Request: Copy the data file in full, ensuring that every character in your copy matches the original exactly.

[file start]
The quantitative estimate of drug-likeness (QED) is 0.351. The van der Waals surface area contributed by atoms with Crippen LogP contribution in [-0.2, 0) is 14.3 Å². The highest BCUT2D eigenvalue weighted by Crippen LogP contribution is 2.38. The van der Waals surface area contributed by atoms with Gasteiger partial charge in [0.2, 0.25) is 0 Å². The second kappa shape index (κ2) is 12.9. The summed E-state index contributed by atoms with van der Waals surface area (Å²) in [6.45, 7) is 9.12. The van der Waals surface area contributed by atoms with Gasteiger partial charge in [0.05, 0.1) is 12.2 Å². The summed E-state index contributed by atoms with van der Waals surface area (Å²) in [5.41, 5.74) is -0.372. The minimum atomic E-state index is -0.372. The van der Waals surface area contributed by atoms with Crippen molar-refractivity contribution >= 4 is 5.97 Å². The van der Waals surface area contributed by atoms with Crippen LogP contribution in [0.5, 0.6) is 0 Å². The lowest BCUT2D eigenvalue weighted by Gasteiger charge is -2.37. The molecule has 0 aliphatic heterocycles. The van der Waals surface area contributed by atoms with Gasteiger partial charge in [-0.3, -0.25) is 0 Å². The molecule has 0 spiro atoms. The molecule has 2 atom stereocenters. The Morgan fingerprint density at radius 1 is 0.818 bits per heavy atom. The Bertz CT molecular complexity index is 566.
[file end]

The quantitative estimate of drug-likeness (QED) is 0.351. The van der Waals surface area contributed by atoms with Crippen LogP contribution in [-0.2, 0) is 14.3 Å². The highest BCUT2D eigenvalue weighted by Crippen LogP contribution is 2.38. The van der Waals surface area contributed by atoms with Gasteiger partial charge in [0.2, 0.25) is 0 Å². The second kappa shape index (κ2) is 12.9. The summed E-state index contributed by atoms with van der Waals surface area (Å²) in [6.45, 7) is 9.12. The van der Waals surface area contributed by atoms with Gasteiger partial charge in [0.05, 0.1) is 12.2 Å². The summed E-state index contributed by atoms with van der Waals surface area (Å²) in [5.41, 5.74) is -0.372. The minimum atomic E-state index is -0.372. The van der Waals surface area contributed by atoms with Crippen molar-refractivity contribution >= 4 is 5.97 Å². The van der Waals surface area contributed by atoms with Crippen LogP contribution in [0.5, 0.6) is 0 Å². The lowest BCUT2D eigenvalue weighted by Gasteiger charge is -2.37. The molecule has 0 aliphatic heterocycles. The van der Waals surface area contributed by atoms with Gasteiger partial charge in [-0.3, -0.25) is 0 Å². The molecule has 0 spiro atoms. The molecule has 2 atom stereocenters. The Morgan fingerprint density at radius 1 is 0.818 bits per heavy atom. The Bertz CT molecular complexity index is 566.